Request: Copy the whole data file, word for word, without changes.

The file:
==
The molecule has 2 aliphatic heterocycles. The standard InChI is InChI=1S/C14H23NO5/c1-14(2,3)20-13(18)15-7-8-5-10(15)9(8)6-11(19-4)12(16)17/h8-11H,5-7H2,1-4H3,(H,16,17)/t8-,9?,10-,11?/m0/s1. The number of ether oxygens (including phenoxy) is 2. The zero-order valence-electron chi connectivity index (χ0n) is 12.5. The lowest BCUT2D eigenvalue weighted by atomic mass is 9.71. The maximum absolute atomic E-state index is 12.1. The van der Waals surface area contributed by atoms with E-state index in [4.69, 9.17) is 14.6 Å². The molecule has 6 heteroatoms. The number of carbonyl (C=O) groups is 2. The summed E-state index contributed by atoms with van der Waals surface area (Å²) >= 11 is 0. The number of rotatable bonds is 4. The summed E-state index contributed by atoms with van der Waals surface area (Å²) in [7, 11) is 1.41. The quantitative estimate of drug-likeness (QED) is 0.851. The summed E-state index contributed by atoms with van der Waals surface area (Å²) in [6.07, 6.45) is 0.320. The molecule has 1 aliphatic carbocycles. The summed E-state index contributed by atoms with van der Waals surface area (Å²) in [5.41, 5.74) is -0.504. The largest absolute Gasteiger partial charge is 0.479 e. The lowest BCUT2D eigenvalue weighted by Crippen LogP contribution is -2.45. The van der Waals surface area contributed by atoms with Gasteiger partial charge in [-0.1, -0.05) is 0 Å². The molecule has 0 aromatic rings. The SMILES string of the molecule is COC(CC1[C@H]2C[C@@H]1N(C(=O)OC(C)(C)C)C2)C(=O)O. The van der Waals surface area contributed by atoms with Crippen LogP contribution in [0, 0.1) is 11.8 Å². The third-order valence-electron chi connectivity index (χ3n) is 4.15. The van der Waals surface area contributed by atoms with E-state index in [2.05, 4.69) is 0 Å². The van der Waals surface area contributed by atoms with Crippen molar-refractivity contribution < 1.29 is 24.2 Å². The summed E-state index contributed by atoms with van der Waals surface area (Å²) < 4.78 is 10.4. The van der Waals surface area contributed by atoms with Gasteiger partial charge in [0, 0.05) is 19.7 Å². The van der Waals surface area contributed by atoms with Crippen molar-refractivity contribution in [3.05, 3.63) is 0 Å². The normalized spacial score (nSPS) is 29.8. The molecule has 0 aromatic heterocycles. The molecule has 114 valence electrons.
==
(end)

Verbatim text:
The molecule has 2 aliphatic heterocycles. The standard InChI is InChI=1S/C14H23NO5/c1-14(2,3)20-13(18)15-7-8-5-10(15)9(8)6-11(19-4)12(16)17/h8-11H,5-7H2,1-4H3,(H,16,17)/t8-,9?,10-,11?/m0/s1. The number of ether oxygens (including phenoxy) is 2. The zero-order valence-electron chi connectivity index (χ0n) is 12.5. The lowest BCUT2D eigenvalue weighted by atomic mass is 9.71. The maximum absolute atomic E-state index is 12.1. The van der Waals surface area contributed by atoms with E-state index in [4.69, 9.17) is 14.6 Å². The molecule has 6 heteroatoms. The number of carbonyl (C=O) groups is 2. The summed E-state index contributed by atoms with van der Waals surface area (Å²) >= 11 is 0. The number of rotatable bonds is 4. The summed E-state index contributed by atoms with van der Waals surface area (Å²) in [7, 11) is 1.41. The quantitative estimate of drug-likeness (QED) is 0.851. The summed E-state index contributed by atoms with van der Waals surface area (Å²) in [6.07, 6.45) is 0.320. The molecule has 1 aliphatic carbocycles. The summed E-state index contributed by atoms with van der Waals surface area (Å²) in [5.41, 5.74) is -0.504. The largest absolute Gasteiger partial charge is 0.479 e. The lowest BCUT2D eigenvalue weighted by Crippen LogP contribution is -2.45. The van der Waals surface area contributed by atoms with Gasteiger partial charge in [-0.1, -0.05) is 0 Å². The molecule has 0 aromatic rings. The SMILES string of the molecule is COC(CC1[C@H]2C[C@@H]1N(C(=O)OC(C)(C)C)C2)C(=O)O. The van der Waals surface area contributed by atoms with Crippen LogP contribution in [0, 0.1) is 11.8 Å². The third-order valence-electron chi connectivity index (χ3n) is 4.15. The van der Waals surface area contributed by atoms with E-state index in [2.05, 4.69) is 0 Å². The van der Waals surface area contributed by atoms with Crippen molar-refractivity contribution < 1.29 is 24.2 Å². The summed E-state index contributed by atoms with van der Waals surface area (Å²) < 4.78 is 10.4. The van der Waals surface area contributed by atoms with Gasteiger partial charge in [0, 0.05) is 19.7 Å². The van der Waals surface area contributed by atoms with Crippen molar-refractivity contribution in [3.05, 3.63) is 0 Å². The normalized spacial score (nSPS) is 29.8. The molecule has 0 aromatic heterocycles. The molecule has 114 valence electrons.